We weren’t designed for the modern world.  Whenever we feel threatened, our brains prepare our bodies for fight or flight.  Cortisol floods the body, our blood pressure climbs, and more blood goes to large muscles, so that we can run away or pick up a stick to defend ourselves. 

The problem is that in today’s world, this fight-or-flight response is triggered by angry emails, bad traffic, or tense meetings at work.  Fighting and running won’t help. Instead, we need to think logically and creatively so that we can come up with better ways of managing work and getting along with our colleagues.  But since our brains bypass higher cognitive functions in fight-or-flight mode, we’re no good at creative and logical thinking in these situations.  Instead, we make snap judgments and engage in simplistic black-and-white thinking, and we make things worse.

And the threats don’t go away.  We get one demanding email after another, traffic doesn’t improve, and we get one difficult assignment after another.  We get stuck in fight-or-flight mode.  And that means we don’t get any downtime to recover.  The stress and the lack of rest devastates our bodies, making us vulnerable to a terrifying array of stress-related illnesses: high blood pressure, anxiety, depression, addiction, clogged arteries, obesity– and the list goes on.

To cope better, we need to get better at managing our stress response.  We need to find ways to realize that we are in fight-or-flight mode, to calm ourselves down, and to become less prone to fall into this mode in the first place.  Meditation and mindfulness practice is helpful here.

Tons of research is being done on mindfulness and stress management these days, and the results so far are promising.  In many studies, mindfulness-based stress reduction practice (MBSR) increased wellbeing and reduced stress.

How?  Mindfulness practice seems to reduce the activity of the amygdala, which means that we become more resistant to stress.  More practice has a larger effect, and ongoing practice seems to be needed for lasting results.  But while more practice is better, we don’t have to become master meditators.   Researchers saw a significant effect after just 30 hours of MBSR, and other studies revealed similar results from other types of mindfulness training.

Some specific examples from well-designed studies:

  • Subjects reported significant decreases in daily hassles and psychological distress (here)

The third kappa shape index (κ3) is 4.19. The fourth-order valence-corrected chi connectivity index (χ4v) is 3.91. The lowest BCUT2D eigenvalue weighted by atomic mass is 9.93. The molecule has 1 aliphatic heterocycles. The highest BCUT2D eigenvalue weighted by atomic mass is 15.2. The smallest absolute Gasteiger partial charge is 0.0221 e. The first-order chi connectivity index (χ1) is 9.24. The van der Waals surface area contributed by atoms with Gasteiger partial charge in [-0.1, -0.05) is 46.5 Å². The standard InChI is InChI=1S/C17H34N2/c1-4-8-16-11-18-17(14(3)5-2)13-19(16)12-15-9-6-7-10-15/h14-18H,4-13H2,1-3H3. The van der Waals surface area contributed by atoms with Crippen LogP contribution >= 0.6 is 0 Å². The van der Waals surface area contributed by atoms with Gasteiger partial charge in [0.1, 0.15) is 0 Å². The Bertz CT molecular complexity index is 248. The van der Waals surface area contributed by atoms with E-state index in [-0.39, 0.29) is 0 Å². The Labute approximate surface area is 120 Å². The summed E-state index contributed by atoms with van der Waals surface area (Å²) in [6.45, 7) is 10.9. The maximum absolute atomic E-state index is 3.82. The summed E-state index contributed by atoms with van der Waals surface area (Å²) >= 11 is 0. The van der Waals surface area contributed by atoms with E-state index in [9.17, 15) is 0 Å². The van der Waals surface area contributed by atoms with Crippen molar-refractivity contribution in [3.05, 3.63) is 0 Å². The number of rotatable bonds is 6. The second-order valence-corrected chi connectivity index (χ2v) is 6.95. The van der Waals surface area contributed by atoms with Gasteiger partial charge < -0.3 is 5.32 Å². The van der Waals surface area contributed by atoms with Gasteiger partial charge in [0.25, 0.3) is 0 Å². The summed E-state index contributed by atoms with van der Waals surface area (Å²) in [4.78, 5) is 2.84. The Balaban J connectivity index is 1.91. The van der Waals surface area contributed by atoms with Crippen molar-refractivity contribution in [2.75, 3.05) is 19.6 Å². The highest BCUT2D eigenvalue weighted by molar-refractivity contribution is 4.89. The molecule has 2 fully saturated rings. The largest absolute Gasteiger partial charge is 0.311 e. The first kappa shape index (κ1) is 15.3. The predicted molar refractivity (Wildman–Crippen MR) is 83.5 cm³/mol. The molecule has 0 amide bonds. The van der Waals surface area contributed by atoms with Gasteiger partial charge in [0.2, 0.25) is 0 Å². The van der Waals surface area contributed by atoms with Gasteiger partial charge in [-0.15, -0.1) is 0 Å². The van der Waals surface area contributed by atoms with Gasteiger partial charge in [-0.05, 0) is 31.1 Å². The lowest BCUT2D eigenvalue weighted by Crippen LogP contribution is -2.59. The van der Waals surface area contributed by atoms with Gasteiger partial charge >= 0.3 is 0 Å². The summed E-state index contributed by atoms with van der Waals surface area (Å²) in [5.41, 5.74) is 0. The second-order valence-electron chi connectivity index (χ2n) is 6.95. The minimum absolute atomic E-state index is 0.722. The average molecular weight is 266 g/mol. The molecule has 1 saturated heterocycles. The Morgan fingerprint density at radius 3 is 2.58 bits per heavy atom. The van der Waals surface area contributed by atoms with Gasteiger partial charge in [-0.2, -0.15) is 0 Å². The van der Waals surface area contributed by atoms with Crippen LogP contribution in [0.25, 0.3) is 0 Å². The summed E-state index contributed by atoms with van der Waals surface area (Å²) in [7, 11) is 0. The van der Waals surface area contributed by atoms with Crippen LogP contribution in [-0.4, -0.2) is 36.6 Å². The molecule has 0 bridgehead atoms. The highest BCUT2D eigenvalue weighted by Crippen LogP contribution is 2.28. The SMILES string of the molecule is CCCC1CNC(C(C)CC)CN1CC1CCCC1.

• Subjects could cut back on their blood pressure medication after they began relaxation practice (here)
  • Subjects with anxiety disorder reported less stress reactivity and their brain scans showed lowered activity in the amygdala (here)
  • Subjects showed less activity in the amygdala in response to upsetting pictures (here and here)
  • Zen students could endure more pain than controls could, and their brain scans showed less of a stress reaction (here)
  • Subjects who had been on a three-month meditation retreat reported less anxiety and increased wellbeing even months after the retreat, and they also performed better on impulse control tests (here)

How does it work?  There seems to be a few important factors:

  • Meditation teaches us to pay attention.  That makes us more likely to notice that we are reacting to something, and it gives us a chance to counter that reaction.
  • Meditation provides techniques for calming ourselves down.  The most basic one is breath control – taking slow deep breaths in a stressful situation.
  • Each meditation session calms us down, returning us to a calmer baseline, further from the trigger point.

People are selling mindfulness these days, so there’s a lot of hype.  More research needs to be done: What sort of meditation works best, how much do we need to do, and how large is the effect?  Is a meditation teacher required?

And meditation isn’t a miracle cure or a quick fix.  In the blood pressure study above, for example, some people could cut back on their blood pressure meditations once they were meditating.  But some people’s blood pressure remained high, and nobody was able to stop the meds altogether.

My own practice helps me feel better.  I seem to manage stress better in the moment and it has also made me less reactive and better able to recover.  But there are plenty of times when my body suddenly tenses up, my heart beats faster, and I feel my hands reaching for that stick.

Hey, at least I notice.  It’s progress.

The fine print

I’m not an expert in research methodology, so I am relying on those who are to help me sort it all out.  The best overview of the research on mindfulness and meditation that I’ve seen is Daniel Goleman and Richard Davidson’s Altered Traits (2017).  Most of the research mentioned above is summarized in that book.  Another good source is Brown, Creswell and Ryan’s Handbook of mindfulness: theory, research, and practice.

Great summary of how stress response works from Harvard Health Publishing here.  The article discusses the blood pressure study mentioned above.